LEXINGTON, Ky. (LEX 18) — It's been two years since Peggy Roark's daughter, Whitney Gardner, died after falling off the back of a sanitation truck in Lexington.
"I'm still grieving," Roark said. "I'm still hurting as if it was yesterday."
Since that terrible day, Roark has been on a mission to spread awareness about worker safety and advocate for change.
"It's been hard, but I keep pushing and pushing and hoping for change," she said.
She doesn't want what happened to her daughter to happen to anyone else, so she's been searching for solutions.
For example, she wants Lexington to look into having as many automated trucks as possible. That way, fewer workers overall have to ride on the back of trucks.
"I know it's going to be more expensive, but can we put a price tag on a human life?" she questioned.
LEX18 called the City of Lexington and Commissioner of Environmental Quality and Public Works, Nancy Albright, said they actually have 11 automated trucks on order.
She confirmed they do cost more than the traditional rear-loading truck. She said an automated side-loading truck costs $370,000 and a rear-loading truck costs $325,000.
Albright said while they're moving in the right direction, there's still room for improvement.
But she also noted that the City can't shift to automated trucks only. That's because they need a lot of clearance, which some congested city streets do not allow.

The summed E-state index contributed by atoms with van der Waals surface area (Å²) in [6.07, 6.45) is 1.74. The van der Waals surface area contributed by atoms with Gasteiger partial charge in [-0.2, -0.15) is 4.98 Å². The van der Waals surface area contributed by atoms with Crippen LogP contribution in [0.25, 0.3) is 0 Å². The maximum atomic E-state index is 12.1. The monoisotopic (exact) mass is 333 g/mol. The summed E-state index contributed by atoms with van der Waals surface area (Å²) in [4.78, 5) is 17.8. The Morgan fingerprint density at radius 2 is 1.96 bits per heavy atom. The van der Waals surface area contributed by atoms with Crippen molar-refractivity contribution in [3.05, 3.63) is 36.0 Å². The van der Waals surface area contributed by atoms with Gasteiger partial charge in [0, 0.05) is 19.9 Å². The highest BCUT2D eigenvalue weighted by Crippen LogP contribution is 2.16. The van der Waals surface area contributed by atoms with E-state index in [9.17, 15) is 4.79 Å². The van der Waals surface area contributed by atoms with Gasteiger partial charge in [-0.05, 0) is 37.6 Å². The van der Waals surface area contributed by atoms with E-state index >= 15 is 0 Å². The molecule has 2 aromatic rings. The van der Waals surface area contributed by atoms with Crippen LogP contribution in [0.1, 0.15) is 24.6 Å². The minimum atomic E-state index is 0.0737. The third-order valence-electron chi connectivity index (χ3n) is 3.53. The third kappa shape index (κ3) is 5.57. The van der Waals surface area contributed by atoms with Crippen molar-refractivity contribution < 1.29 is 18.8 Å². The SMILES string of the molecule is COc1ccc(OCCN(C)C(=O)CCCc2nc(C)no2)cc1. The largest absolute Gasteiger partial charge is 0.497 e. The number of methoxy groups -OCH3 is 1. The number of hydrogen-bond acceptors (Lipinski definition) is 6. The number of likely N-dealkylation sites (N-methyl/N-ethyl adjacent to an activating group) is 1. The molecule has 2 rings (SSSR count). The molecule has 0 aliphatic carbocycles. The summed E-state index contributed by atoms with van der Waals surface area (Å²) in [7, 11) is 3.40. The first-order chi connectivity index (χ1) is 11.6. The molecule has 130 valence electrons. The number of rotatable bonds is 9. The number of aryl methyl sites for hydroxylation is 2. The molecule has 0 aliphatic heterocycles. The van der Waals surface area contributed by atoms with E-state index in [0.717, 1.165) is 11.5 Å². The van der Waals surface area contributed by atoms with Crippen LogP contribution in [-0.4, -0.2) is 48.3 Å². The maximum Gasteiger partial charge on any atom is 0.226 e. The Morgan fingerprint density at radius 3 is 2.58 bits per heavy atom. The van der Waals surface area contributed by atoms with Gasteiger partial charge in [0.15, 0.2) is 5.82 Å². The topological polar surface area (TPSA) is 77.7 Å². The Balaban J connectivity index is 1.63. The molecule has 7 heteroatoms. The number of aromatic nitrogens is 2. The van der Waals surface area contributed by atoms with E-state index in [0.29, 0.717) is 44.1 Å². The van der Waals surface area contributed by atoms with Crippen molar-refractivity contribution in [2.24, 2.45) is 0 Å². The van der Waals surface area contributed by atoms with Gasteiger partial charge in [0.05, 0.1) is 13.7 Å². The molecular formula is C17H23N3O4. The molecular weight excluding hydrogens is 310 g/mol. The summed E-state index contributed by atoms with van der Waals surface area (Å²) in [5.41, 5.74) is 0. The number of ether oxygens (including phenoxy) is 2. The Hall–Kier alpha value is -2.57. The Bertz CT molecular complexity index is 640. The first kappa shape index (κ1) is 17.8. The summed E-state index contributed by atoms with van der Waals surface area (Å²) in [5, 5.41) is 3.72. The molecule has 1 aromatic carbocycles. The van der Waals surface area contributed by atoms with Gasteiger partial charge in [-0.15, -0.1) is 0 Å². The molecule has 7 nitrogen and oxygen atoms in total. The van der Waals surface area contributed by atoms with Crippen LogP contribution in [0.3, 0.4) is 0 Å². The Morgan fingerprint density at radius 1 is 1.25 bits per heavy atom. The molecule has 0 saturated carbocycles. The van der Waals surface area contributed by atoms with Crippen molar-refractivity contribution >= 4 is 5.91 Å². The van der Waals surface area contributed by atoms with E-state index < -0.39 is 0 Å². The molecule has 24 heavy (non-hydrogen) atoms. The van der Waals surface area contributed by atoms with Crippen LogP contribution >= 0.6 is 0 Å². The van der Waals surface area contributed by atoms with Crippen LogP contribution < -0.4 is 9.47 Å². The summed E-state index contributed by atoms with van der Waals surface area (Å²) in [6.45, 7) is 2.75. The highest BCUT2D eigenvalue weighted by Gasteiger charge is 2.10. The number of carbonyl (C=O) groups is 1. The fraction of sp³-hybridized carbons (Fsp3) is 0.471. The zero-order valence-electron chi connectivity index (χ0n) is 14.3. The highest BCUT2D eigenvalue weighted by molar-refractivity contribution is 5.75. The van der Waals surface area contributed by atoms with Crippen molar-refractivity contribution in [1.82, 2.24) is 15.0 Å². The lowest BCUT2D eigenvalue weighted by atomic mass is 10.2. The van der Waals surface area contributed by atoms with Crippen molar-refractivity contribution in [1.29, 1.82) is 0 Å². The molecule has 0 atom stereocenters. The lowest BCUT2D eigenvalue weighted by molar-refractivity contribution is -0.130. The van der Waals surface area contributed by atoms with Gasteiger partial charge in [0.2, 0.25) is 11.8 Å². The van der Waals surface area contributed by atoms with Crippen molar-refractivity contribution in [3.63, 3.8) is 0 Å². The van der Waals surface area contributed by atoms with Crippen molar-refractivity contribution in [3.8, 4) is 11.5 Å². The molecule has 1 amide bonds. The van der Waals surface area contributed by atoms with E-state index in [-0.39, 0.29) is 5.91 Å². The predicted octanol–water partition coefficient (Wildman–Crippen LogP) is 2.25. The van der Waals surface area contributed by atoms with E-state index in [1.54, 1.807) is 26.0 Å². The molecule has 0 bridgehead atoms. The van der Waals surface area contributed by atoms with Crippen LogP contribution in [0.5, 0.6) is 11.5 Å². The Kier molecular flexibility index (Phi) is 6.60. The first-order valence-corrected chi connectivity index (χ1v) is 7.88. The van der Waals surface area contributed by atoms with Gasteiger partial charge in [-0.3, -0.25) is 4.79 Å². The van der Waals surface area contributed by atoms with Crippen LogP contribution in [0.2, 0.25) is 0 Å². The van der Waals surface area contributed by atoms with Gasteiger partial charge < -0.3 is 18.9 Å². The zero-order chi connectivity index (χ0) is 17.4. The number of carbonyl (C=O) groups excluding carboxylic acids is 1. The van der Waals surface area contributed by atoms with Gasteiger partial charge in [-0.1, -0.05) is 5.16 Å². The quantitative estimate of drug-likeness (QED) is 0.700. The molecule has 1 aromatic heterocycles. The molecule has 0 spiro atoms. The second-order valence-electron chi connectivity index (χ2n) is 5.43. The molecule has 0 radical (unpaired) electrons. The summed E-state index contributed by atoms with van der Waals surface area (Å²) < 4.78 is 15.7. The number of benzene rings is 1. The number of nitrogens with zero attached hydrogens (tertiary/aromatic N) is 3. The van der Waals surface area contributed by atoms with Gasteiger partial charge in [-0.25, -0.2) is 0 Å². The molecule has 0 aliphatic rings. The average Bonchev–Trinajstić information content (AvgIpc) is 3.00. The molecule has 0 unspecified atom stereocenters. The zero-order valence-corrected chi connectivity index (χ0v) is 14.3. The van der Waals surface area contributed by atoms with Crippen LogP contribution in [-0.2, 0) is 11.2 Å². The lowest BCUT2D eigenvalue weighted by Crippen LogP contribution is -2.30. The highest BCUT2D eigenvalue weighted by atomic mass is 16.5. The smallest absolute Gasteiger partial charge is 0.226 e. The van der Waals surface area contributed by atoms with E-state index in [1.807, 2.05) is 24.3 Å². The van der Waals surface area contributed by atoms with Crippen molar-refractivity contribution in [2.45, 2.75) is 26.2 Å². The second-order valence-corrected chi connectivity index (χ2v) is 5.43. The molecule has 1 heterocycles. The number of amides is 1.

Therefore, she said rear-loading trucks are needed in those areas.
For those trucks, Roark is looking into whether requiring harnesses for workers would increase safety.
Meanwhile, the executive director and CEO of the Solid Waste Association of North America, David Biderman, said training is paramount in the safety puzzle.
"Good training and high-quality safety communication is a key tool to reducing the frequency of accidents and incidents," Biderman said.
Albright said the City has monthly mandatory safety meetings. Labor Works, the contractor Gardner worked for when she fell off a city truck, said it has "implemented new training strategies" since her death.
Biderman also noted that overall the number of solid water worker fatalities has decreased over the past few years. In 2018, SWANA reported 59 solid waste worker deaths and in 2021 that number went down to 28.
Even so, Roark said there's still a lot of progress to be made until no worker is harmed or killed on the job. She is working with Kentucky Representative Matt Lockett to see if legislation would help.
"Since my daughter's not here, I'm her voice," she said. "We gotta make change."